9/11 Five Years Later
[I published this commentary in the local newspaper. Thought I'd share it with you. -- PB]
In a perfect state of blissful ignorance, I was in my study reading on the morning of
I interrupted her. “What are you talking about?” I asked what was going on. Was she okay? And then I heard her take a very deep breath and she said, “Honey, go turn on the television. Stay on the phone with me and go turn on the television.”
And so we watched the mayhem together, or rather I watched while she stayed on the phone with me. My younger brother Chip worked in
Life in ministry had certainly acquainted me with the shadow side of human nature, but nothing in my experience or seminary training had ever prepared me for an encounter with this kind of malevolence. It felt apocalyptic. It felt demonic. I knew, however, that as soon as I could manage it, I would have to reach out to my congregation that didn’t have a building of its own and therefore had no central place to gather, and that most intimidating and overwhelming of all, that I would have to have something to say about the events of this day. I remember thinking that I wouldn’t be able to say anything at all if I couldn’t stop my teeth from chattering.
What could I say? What could I possibly say? I wanted nothing more than to hide in my room and lock the door. I pulled down my Bible and opened to the Psalms, that ancient hymn book that contains not only praise, hope and faith but human rage, despair, destruction, fear, vengeance, and fist-shaking at God. I did not know that morning that Muslim fanatics were responsible for the attacks, or that religion in general would take such a central role in the global response to this day. I just knew that I needed to hear the voices of other struggling, faithful human beings who had experienced their own horrific destructions. I needed their company in prayer, and I needed to ground myself with the Psalmist in the reality that although human beings may choose to commit atrocious acts with their God-given existential freedom, the world was still a sacred place where love could, and would, abide and triumph over fear.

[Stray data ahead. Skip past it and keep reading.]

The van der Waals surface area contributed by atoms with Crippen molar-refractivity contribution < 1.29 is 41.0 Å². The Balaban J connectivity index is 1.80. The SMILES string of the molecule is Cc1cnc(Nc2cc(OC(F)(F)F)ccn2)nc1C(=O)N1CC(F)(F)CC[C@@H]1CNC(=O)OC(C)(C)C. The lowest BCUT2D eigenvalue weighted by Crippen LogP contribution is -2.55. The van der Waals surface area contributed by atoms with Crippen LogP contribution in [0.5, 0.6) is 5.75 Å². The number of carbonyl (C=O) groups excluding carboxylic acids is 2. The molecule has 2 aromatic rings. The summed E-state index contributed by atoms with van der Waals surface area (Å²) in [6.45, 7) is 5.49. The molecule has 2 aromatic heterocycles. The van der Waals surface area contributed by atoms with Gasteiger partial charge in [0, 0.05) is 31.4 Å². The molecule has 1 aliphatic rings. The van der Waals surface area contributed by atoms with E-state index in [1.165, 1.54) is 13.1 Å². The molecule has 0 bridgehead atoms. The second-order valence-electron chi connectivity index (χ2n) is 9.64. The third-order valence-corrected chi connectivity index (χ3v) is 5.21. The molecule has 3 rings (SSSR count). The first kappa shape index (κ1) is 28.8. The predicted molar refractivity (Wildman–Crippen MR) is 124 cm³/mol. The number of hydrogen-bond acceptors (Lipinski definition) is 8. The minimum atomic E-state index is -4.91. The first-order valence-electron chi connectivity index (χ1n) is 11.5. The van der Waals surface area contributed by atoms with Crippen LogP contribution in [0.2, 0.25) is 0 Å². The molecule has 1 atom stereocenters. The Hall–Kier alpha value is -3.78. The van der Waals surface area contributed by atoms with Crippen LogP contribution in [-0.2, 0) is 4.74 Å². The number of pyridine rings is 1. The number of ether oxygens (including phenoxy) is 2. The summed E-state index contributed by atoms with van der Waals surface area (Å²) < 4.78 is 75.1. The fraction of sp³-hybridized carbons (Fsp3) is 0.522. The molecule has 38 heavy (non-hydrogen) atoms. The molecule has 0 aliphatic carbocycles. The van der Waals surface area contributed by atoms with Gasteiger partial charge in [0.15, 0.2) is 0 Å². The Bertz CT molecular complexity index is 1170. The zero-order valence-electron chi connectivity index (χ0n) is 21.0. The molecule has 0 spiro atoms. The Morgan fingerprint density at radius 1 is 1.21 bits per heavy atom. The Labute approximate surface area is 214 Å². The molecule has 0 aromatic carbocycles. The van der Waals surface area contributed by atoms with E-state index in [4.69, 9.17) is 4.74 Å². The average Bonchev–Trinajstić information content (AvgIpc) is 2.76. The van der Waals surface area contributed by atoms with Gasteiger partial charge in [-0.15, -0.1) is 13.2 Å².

By the time I walked out the door for our evening community vigil, I was still shaky and terrified (and would remain so for some time afterward), but I had one clear thought in my head and in my heart: either love is stronger than fear, or it isn’t. Either we believe that love is stronger than fear, or we don’t.
Whatever we did from this day forward, as individuals, as communities, and as a nation would illustrate where we stand on this ultimate question. I knew where I wanted to stand.